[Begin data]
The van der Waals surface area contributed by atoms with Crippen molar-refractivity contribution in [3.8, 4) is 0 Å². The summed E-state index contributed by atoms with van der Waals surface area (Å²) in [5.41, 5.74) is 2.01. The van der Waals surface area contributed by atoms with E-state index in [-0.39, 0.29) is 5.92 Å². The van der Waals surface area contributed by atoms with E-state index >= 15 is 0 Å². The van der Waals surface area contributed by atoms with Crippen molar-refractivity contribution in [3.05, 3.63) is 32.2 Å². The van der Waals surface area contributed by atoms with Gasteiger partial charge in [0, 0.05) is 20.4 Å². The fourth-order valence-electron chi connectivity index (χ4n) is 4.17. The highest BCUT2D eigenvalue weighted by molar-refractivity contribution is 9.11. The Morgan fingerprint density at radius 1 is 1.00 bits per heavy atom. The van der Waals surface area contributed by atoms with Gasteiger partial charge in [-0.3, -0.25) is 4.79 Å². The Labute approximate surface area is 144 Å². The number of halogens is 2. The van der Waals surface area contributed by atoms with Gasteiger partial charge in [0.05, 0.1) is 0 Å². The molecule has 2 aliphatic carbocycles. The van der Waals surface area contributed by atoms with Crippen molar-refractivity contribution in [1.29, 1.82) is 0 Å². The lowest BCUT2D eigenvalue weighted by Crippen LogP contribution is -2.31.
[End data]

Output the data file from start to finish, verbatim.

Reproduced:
The van der Waals surface area contributed by atoms with Crippen molar-refractivity contribution in [3.8, 4) is 0 Å². The summed E-state index contributed by atoms with van der Waals surface area (Å²) in [5.41, 5.74) is 2.01. The van der Waals surface area contributed by atoms with E-state index in [-0.39, 0.29) is 5.92 Å². The van der Waals surface area contributed by atoms with E-state index >= 15 is 0 Å². The van der Waals surface area contributed by atoms with Crippen molar-refractivity contribution in [3.05, 3.63) is 32.2 Å². The van der Waals surface area contributed by atoms with Gasteiger partial charge in [0, 0.05) is 20.4 Å². The fourth-order valence-electron chi connectivity index (χ4n) is 4.17. The highest BCUT2D eigenvalue weighted by molar-refractivity contribution is 9.11. The Morgan fingerprint density at radius 1 is 1.00 bits per heavy atom. The van der Waals surface area contributed by atoms with Gasteiger partial charge in [-0.3, -0.25) is 4.79 Å². The Labute approximate surface area is 144 Å². The number of halogens is 2. The van der Waals surface area contributed by atoms with Gasteiger partial charge in [0.05, 0.1) is 0 Å². The molecule has 2 aliphatic carbocycles. The van der Waals surface area contributed by atoms with Crippen molar-refractivity contribution in [1.29, 1.82) is 0 Å². The lowest BCUT2D eigenvalue weighted by Crippen LogP contribution is -2.31.